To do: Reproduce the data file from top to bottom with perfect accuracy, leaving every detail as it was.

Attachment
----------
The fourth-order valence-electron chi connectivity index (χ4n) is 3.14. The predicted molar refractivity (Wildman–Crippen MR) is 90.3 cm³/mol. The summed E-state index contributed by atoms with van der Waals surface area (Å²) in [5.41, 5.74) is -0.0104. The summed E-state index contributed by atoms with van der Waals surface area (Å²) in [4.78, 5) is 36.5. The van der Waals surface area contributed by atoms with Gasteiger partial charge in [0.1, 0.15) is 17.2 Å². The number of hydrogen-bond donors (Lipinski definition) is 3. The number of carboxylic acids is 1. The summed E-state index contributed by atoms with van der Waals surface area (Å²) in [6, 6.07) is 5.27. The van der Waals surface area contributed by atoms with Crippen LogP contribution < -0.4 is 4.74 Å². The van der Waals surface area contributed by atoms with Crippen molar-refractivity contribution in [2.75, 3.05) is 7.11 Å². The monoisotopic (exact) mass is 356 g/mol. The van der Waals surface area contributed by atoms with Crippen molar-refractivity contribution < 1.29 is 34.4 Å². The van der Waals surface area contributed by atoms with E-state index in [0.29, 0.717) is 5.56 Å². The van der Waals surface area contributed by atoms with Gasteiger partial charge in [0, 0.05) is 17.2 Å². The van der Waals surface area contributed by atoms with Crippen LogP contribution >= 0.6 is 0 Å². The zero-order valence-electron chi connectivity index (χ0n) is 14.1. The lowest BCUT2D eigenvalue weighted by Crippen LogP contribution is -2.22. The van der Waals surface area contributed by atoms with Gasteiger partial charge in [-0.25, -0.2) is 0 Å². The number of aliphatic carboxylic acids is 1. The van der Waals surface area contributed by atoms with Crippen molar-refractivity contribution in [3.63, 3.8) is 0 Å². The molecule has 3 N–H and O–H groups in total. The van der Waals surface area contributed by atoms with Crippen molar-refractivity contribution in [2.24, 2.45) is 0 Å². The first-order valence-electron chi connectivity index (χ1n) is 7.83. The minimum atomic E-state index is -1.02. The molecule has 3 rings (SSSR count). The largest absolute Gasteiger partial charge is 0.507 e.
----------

The fourth-order valence-electron chi connectivity index (χ4n) is 3.14. The predicted molar refractivity (Wildman–Crippen MR) is 90.3 cm³/mol. The summed E-state index contributed by atoms with van der Waals surface area (Å²) in [5.41, 5.74) is -0.0104. The summed E-state index contributed by atoms with van der Waals surface area (Å²) in [4.78, 5) is 36.5. The van der Waals surface area contributed by atoms with Gasteiger partial charge in [0.1, 0.15) is 17.2 Å². The number of hydrogen-bond donors (Lipinski definition) is 3. The number of carboxylic acids is 1. The summed E-state index contributed by atoms with van der Waals surface area (Å²) in [6, 6.07) is 5.27. The van der Waals surface area contributed by atoms with Crippen LogP contribution < -0.4 is 4.74 Å². The van der Waals surface area contributed by atoms with Crippen molar-refractivity contribution in [2.75, 3.05) is 7.11 Å². The monoisotopic (exact) mass is 356 g/mol. The van der Waals surface area contributed by atoms with Crippen molar-refractivity contribution < 1.29 is 34.4 Å². The van der Waals surface area contributed by atoms with E-state index in [0.29, 0.717) is 5.56 Å². The van der Waals surface area contributed by atoms with Gasteiger partial charge in [0, 0.05) is 17.2 Å². The van der Waals surface area contributed by atoms with Crippen LogP contribution >= 0.6 is 0 Å². The zero-order valence-electron chi connectivity index (χ0n) is 14.1. The lowest BCUT2D eigenvalue weighted by Crippen LogP contribution is -2.22. The van der Waals surface area contributed by atoms with Gasteiger partial charge in [-0.25, -0.2) is 0 Å². The number of aliphatic carboxylic acids is 1. The van der Waals surface area contributed by atoms with Crippen molar-refractivity contribution in [3.63, 3.8) is 0 Å². The molecule has 3 N–H and O–H groups in total. The van der Waals surface area contributed by atoms with Crippen molar-refractivity contribution in [2.24, 2.45) is 0 Å². The first-order valence-electron chi connectivity index (χ1n) is 7.83. The minimum atomic E-state index is -1.02. The molecule has 3 rings (SSSR count). The largest absolute Gasteiger partial charge is 0.507 e.